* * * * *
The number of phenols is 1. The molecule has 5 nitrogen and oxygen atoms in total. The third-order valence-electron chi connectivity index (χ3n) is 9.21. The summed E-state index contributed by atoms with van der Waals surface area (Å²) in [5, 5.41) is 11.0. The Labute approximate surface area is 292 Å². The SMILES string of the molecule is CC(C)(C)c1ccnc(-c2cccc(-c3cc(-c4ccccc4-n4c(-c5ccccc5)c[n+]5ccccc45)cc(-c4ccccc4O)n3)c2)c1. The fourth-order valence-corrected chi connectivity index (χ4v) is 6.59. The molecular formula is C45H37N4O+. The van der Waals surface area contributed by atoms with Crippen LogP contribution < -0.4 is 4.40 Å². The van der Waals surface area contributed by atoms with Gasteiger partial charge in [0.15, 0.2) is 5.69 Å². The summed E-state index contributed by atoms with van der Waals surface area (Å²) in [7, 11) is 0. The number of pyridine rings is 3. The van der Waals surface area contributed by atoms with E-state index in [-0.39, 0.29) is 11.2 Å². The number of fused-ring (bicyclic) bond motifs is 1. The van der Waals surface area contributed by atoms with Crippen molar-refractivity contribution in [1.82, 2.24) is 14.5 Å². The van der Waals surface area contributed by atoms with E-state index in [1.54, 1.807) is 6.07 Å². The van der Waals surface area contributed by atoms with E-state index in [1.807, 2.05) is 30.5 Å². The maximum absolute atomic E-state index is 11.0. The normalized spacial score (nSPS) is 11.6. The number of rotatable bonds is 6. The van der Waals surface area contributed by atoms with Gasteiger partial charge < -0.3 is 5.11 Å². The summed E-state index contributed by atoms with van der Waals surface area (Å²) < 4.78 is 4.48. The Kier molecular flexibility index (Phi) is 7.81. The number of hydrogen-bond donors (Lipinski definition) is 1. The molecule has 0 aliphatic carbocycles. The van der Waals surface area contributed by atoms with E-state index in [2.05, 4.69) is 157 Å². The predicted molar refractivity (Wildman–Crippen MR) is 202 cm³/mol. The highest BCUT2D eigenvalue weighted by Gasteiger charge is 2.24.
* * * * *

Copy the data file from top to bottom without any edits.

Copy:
The number of phenols is 1. The molecule has 5 nitrogen and oxygen atoms in total. The third-order valence-electron chi connectivity index (χ3n) is 9.21. The summed E-state index contributed by atoms with van der Waals surface area (Å²) in [5, 5.41) is 11.0. The Labute approximate surface area is 292 Å². The SMILES string of the molecule is CC(C)(C)c1ccnc(-c2cccc(-c3cc(-c4ccccc4-n4c(-c5ccccc5)c[n+]5ccccc45)cc(-c4ccccc4O)n3)c2)c1. The fourth-order valence-corrected chi connectivity index (χ4v) is 6.59. The molecular formula is C45H37N4O+. The van der Waals surface area contributed by atoms with Crippen LogP contribution < -0.4 is 4.40 Å². The van der Waals surface area contributed by atoms with Gasteiger partial charge in [0.15, 0.2) is 5.69 Å². The summed E-state index contributed by atoms with van der Waals surface area (Å²) in [7, 11) is 0. The number of pyridine rings is 3. The van der Waals surface area contributed by atoms with E-state index in [-0.39, 0.29) is 11.2 Å². The number of fused-ring (bicyclic) bond motifs is 1. The van der Waals surface area contributed by atoms with Crippen molar-refractivity contribution in [1.82, 2.24) is 14.5 Å². The van der Waals surface area contributed by atoms with E-state index in [1.54, 1.807) is 6.07 Å². The van der Waals surface area contributed by atoms with E-state index in [1.807, 2.05) is 30.5 Å². The maximum absolute atomic E-state index is 11.0. The normalized spacial score (nSPS) is 11.6. The number of rotatable bonds is 6. The van der Waals surface area contributed by atoms with Gasteiger partial charge < -0.3 is 5.11 Å². The summed E-state index contributed by atoms with van der Waals surface area (Å²) < 4.78 is 4.48. The Kier molecular flexibility index (Phi) is 7.81. The number of hydrogen-bond donors (Lipinski definition) is 1. The molecule has 0 aliphatic carbocycles. The van der Waals surface area contributed by atoms with E-state index in [2.05, 4.69) is 157 Å². The predicted molar refractivity (Wildman–Crippen MR) is 202 cm³/mol. The highest BCUT2D eigenvalue weighted by Gasteiger charge is 2.24.